So i am really interested in psychology, law, film studies, and writing. (very different topics) Could i double major in psychology and say political science and minor in film studies and something like English, and then go on to get a Phd in either law or psychology? By the time i get to college i am sure my interests will change and i could go into quantum physics or something else, but i am starting college applications and for some colleges it is smart to have a good answer on your desired major instead of putting down "undecided." I am just very interested to see what graduates think of doubling majors and minors and if it is even a smart decision to do so. thanks
The future is always exciting, especially for someone who has promise. But I would caution you into looking too far ahead and "smell the roses".
You have probably one of the most important decisions you will make in your life right before you; where you will go to college as an undergraduate. That is the decision I would focus on. The questions you are asking now are important to consider when choosing a school; no one with graduate school aspirations wants to attend a college that sends very few people to the types of schools you might want to attend. But, conversely, it would be unwise to make a decision about where you study just because you want to go somewhere else afterword: make sure that you go to a place you love for your 4-5 years. If a school doesn't provide enough undergraduate research opportunities, you can always do a masters degree before your PhD. If your classes are too hard senior year and you can't study for the LSAT, you can find a way to take a year off and apply next cycle. These things are important, but they aren't the most important.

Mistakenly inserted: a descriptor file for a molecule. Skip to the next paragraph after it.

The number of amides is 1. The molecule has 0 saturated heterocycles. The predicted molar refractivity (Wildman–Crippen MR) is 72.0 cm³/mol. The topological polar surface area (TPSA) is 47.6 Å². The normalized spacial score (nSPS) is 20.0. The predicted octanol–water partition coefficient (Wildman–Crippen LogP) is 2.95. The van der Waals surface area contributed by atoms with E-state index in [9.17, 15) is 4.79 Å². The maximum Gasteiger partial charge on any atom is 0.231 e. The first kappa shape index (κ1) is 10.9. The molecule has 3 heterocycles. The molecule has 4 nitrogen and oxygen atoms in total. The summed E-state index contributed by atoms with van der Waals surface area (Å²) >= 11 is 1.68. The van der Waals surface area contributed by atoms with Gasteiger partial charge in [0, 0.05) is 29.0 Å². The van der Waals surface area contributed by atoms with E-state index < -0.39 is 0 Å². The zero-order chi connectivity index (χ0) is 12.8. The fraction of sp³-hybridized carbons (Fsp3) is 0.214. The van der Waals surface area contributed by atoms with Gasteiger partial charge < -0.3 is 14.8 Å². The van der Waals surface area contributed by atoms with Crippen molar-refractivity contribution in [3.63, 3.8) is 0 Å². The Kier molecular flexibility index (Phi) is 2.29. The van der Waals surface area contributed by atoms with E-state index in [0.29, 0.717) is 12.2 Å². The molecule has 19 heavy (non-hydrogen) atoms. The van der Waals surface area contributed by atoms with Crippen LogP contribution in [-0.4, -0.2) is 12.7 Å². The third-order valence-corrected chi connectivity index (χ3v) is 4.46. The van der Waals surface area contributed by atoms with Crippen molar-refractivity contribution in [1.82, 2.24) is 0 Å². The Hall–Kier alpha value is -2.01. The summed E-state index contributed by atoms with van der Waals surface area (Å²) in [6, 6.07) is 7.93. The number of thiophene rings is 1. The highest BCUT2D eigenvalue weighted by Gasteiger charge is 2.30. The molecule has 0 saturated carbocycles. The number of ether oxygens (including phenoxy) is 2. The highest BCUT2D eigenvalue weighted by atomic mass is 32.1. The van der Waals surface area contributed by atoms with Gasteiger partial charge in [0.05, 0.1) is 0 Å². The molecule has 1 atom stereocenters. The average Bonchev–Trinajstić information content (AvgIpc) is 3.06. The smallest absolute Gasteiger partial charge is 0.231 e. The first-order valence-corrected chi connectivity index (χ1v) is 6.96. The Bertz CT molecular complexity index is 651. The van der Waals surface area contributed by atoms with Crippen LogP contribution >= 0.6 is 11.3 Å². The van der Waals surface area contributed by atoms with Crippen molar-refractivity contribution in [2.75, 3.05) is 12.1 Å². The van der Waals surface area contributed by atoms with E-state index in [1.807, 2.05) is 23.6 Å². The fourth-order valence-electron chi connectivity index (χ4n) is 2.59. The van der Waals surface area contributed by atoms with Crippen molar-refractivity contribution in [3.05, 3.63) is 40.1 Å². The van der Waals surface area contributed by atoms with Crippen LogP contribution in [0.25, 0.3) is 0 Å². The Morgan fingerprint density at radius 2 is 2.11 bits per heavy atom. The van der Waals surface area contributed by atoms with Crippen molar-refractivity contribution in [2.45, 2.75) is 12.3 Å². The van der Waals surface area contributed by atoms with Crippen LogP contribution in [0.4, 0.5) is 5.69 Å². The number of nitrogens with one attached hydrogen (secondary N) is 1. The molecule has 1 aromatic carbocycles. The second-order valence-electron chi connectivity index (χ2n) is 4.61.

When looking for a college, look for a place you can see yourself living. And studying. And getting drunk Friday nights if you are into that sorta thing. A place where you might fall in love. A place where you can make friends you can trust. Look for that professor that takes a special interest in his students, and work with him or her. When the time comes, bring up graduate school, what you are interested in, and these things will work out. There is always a way to study what you want if you work hard and are curious. There are certainly kids who would do better at a small liberal arts college than a large state school, but the converse is also true. Figure out the differences between those types of experiences.
My very good friend ended up studying computer science in college, but is now getting his PhD in political science. English majors go to medical school. Physicists go to law school. There will be some "general" decisions you will have to make in the beginning, like if you are more science or humanities inclined. It would be very hard for an English major to go into a Physics PhD program, but that's all you really need to know. There is no rush in picking a particular major. Don't try to design your whole life. Leave some things up for chance. Curious minds always remain curious.
I graduated with a Bachelors of Science, double major in Management and Electrical Engineering. I did them sequentially, first graduating with a BS in Management in 3 years (I took courses in summers) and then back to the same school for EE (in 18 months, again via summer courses).
The best argument in favor of double majors is that you can develop competency and strength in two fields. I personally think it's best if the two fields are related, so that your double major creates a hybrid mix.
This combination was an advantage for me in the job market (industry), mostly because it opened more possibilities (companies, and jobs within companies).